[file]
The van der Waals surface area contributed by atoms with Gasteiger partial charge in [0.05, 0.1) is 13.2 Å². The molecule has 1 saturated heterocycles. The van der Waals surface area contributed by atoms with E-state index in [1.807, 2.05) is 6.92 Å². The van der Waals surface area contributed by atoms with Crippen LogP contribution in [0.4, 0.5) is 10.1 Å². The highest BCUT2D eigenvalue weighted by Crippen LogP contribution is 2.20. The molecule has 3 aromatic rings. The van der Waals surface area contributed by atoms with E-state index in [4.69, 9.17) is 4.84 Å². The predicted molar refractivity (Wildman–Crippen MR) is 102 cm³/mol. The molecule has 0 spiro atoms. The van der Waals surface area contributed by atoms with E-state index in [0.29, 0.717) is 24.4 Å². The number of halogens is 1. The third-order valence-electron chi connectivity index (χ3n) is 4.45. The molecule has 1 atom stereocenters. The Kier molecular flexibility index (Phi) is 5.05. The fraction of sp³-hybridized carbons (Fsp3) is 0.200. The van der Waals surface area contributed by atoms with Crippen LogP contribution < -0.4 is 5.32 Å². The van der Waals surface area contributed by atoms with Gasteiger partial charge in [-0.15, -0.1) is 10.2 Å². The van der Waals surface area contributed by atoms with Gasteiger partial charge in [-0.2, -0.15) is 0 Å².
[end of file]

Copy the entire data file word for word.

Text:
The van der Waals surface area contributed by atoms with Gasteiger partial charge in [0.05, 0.1) is 13.2 Å². The molecule has 1 saturated heterocycles. The van der Waals surface area contributed by atoms with E-state index in [1.807, 2.05) is 6.92 Å². The van der Waals surface area contributed by atoms with Crippen LogP contribution in [0.4, 0.5) is 10.1 Å². The highest BCUT2D eigenvalue weighted by Crippen LogP contribution is 2.20. The molecule has 3 aromatic rings. The van der Waals surface area contributed by atoms with E-state index in [4.69, 9.17) is 4.84 Å². The predicted molar refractivity (Wildman–Crippen MR) is 102 cm³/mol. The molecule has 0 spiro atoms. The van der Waals surface area contributed by atoms with E-state index in [0.29, 0.717) is 24.4 Å². The number of halogens is 1. The third-order valence-electron chi connectivity index (χ3n) is 4.45. The molecule has 1 atom stereocenters. The Kier molecular flexibility index (Phi) is 5.05. The fraction of sp³-hybridized carbons (Fsp3) is 0.200. The van der Waals surface area contributed by atoms with Crippen LogP contribution < -0.4 is 5.32 Å². The van der Waals surface area contributed by atoms with Gasteiger partial charge in [-0.15, -0.1) is 10.2 Å². The van der Waals surface area contributed by atoms with Gasteiger partial charge in [-0.2, -0.15) is 0 Å².